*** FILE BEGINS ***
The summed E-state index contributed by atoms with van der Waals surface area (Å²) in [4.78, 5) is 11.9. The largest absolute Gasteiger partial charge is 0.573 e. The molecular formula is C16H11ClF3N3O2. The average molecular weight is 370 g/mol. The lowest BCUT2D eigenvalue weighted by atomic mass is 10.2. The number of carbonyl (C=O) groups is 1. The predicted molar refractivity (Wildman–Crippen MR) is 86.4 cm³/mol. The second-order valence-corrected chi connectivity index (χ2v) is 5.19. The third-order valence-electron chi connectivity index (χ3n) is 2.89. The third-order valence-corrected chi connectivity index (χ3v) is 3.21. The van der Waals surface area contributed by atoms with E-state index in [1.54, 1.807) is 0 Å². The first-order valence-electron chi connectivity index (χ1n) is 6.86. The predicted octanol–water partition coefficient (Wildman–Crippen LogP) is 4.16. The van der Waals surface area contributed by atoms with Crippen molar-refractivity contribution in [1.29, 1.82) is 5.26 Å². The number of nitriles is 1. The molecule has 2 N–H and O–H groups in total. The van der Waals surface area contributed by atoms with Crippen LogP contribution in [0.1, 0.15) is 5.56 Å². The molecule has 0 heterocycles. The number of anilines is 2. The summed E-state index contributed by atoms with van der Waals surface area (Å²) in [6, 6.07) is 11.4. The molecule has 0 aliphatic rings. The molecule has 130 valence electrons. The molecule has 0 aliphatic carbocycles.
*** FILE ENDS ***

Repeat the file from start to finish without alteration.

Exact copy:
The summed E-state index contributed by atoms with van der Waals surface area (Å²) in [4.78, 5) is 11.9. The largest absolute Gasteiger partial charge is 0.573 e. The molecular formula is C16H11ClF3N3O2. The average molecular weight is 370 g/mol. The lowest BCUT2D eigenvalue weighted by atomic mass is 10.2. The number of carbonyl (C=O) groups is 1. The predicted molar refractivity (Wildman–Crippen MR) is 86.4 cm³/mol. The second-order valence-corrected chi connectivity index (χ2v) is 5.19. The third-order valence-electron chi connectivity index (χ3n) is 2.89. The third-order valence-corrected chi connectivity index (χ3v) is 3.21. The van der Waals surface area contributed by atoms with E-state index in [1.54, 1.807) is 0 Å². The first-order valence-electron chi connectivity index (χ1n) is 6.86. The predicted octanol–water partition coefficient (Wildman–Crippen LogP) is 4.16. The van der Waals surface area contributed by atoms with Crippen molar-refractivity contribution in [1.29, 1.82) is 5.26 Å². The number of nitriles is 1. The molecule has 2 N–H and O–H groups in total. The van der Waals surface area contributed by atoms with Crippen LogP contribution in [0.1, 0.15) is 5.56 Å². The molecule has 0 heterocycles. The number of anilines is 2. The summed E-state index contributed by atoms with van der Waals surface area (Å²) in [6, 6.07) is 11.4. The molecule has 0 aliphatic rings. The molecule has 130 valence electrons. The molecule has 0 aliphatic carbocycles.